Ashlind Bray: Building The Tiny Village

Beth KinnaneGet Up & Go, Inside 640

Spearheading a project to house the homeless isn’t exactly where Ashlind Bray expected to find herself on the cusp of turning 30. But that’s precisely where she is, as the new director of The Tiny Village, a project she co-founded with her husband, Joseph.

The aim of The Tiny Village is right there in the name – to construct a tiny home community of transitional housing to help get area homeless individuals off the streets or out of the woods and eventually into a permanent housing situation. The non-profit was incorporated in May and is currently going through the 501 (c) (3) approval process.

Ashlind Bray and son David, who is now about to turn 3.

Bray explained that the idea behind the project “is pretty straightforward. The solution to homelessness is to put people in houses.” Which, admittedly, can by easier said than done.

The Brays met while both were attending the University of Tennessee back in 2010. She majored in environmental education, and for a time worked as an educator at Ijams Nature Center. Joseph works for UT. Ashlind said he had an experience with a fellow worker that opened his eyes to the homeless problem.

“This man was living at the KARM shelter at the time,” she said. “Joseph had an extra room in his apartment, so he let him move in as a roommate. It was the beginning of great friendship.”

The couple found a common cause in street outreach to the homeless population in downtown Knoxville and in the Mission district, which they’ve done since 2014. Those efforts were curtailed last year with the Covid-19 pandemic, plus they have the addition of two young children, David and Margaret, in the past three years.

But that didn’t stop the thought of “someone needs to do something about this” from running through Ashlind’s head.

“We started researching different things, we talked with a friend out west who works with a tiny home village. They’re actually becoming widely used,” she said. “The solution is housing first.”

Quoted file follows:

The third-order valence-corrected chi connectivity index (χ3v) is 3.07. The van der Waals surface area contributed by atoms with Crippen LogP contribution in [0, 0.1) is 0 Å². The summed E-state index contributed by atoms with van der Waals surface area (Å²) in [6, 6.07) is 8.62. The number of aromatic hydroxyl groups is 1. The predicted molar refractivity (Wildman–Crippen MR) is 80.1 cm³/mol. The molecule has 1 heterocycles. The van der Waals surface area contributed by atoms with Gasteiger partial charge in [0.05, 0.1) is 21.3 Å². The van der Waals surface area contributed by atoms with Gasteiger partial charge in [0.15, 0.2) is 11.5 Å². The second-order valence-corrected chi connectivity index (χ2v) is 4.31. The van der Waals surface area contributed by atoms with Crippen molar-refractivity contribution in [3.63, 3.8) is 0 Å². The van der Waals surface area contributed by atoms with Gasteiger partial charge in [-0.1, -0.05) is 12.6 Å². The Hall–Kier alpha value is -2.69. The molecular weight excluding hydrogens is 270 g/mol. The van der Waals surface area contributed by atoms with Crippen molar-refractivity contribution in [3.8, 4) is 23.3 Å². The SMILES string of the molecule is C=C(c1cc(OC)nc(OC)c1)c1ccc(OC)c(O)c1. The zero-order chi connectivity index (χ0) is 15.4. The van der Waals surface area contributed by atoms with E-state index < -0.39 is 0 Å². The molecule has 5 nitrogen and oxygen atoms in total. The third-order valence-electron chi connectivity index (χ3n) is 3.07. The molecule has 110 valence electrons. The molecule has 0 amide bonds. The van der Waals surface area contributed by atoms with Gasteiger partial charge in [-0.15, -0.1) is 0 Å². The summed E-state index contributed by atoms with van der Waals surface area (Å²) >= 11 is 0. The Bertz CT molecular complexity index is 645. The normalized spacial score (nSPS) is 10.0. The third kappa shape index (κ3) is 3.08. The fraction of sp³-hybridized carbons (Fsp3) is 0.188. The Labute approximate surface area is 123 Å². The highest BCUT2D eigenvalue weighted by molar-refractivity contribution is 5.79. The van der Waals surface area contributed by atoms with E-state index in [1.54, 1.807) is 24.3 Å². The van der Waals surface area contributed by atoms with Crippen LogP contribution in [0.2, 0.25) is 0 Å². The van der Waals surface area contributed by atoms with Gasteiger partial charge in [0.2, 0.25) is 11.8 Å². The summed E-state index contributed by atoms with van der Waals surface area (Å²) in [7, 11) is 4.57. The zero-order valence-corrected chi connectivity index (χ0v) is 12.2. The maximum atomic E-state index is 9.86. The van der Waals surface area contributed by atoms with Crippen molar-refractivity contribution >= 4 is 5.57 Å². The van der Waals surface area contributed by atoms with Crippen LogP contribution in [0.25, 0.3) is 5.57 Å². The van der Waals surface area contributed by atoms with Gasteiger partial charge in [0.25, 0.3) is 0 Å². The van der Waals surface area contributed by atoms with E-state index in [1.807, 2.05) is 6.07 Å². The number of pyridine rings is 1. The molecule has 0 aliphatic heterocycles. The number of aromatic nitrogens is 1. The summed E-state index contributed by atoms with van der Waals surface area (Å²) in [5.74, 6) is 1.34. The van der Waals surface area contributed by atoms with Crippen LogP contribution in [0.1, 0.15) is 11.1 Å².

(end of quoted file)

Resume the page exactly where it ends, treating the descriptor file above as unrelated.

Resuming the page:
Without disparaging the efforts of other organizations, Bray noted that some issues become barriers for admittance into a shelter, most notably alcohol and drug dependence.

“The reality is it’s really difficult to detox on the streets. Or to get mental health treatment recovering from trauma. Or to get a job when you don’t have an address,” she said. “Most of these folks lack a support system. They do not have a stable family situation to return to and get back on their feet.”

Thus, The Tiny Village was born. And it is soon to become a reality. The group won the bid on two vacant, adjacent lots in Mechanicsville near the Knoxville College campus. They have 60 days to close on the properties, and are about $5,000 shy of the goal, but Bray feels confident the closing will happen.

In the meantime, she’s working closely with Knoxville City Council member Amelia Parker on code and building regulations for how the project will go forward once the purchase is complete. And she’s been pleased with the response from neighbors.

“The community has been very receptive. Most are glad something is going to be done with the overgrown properties. We really haven’t had any negative response,” Bray said. She added that though The Tiny Village is not a faith-based organization, her and her husband’s faith plays a large role in their commitment to the mission.

“This will help Knoxville as a whole, even to those who are not empathetic to their situations, this will make Knoxville better,” she said. “We need to see their humanity. It’s our job to help these people. God didn’t call us to do anything but feed you, clothe you, love you.”

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Beth Kinnane is the community news editor for

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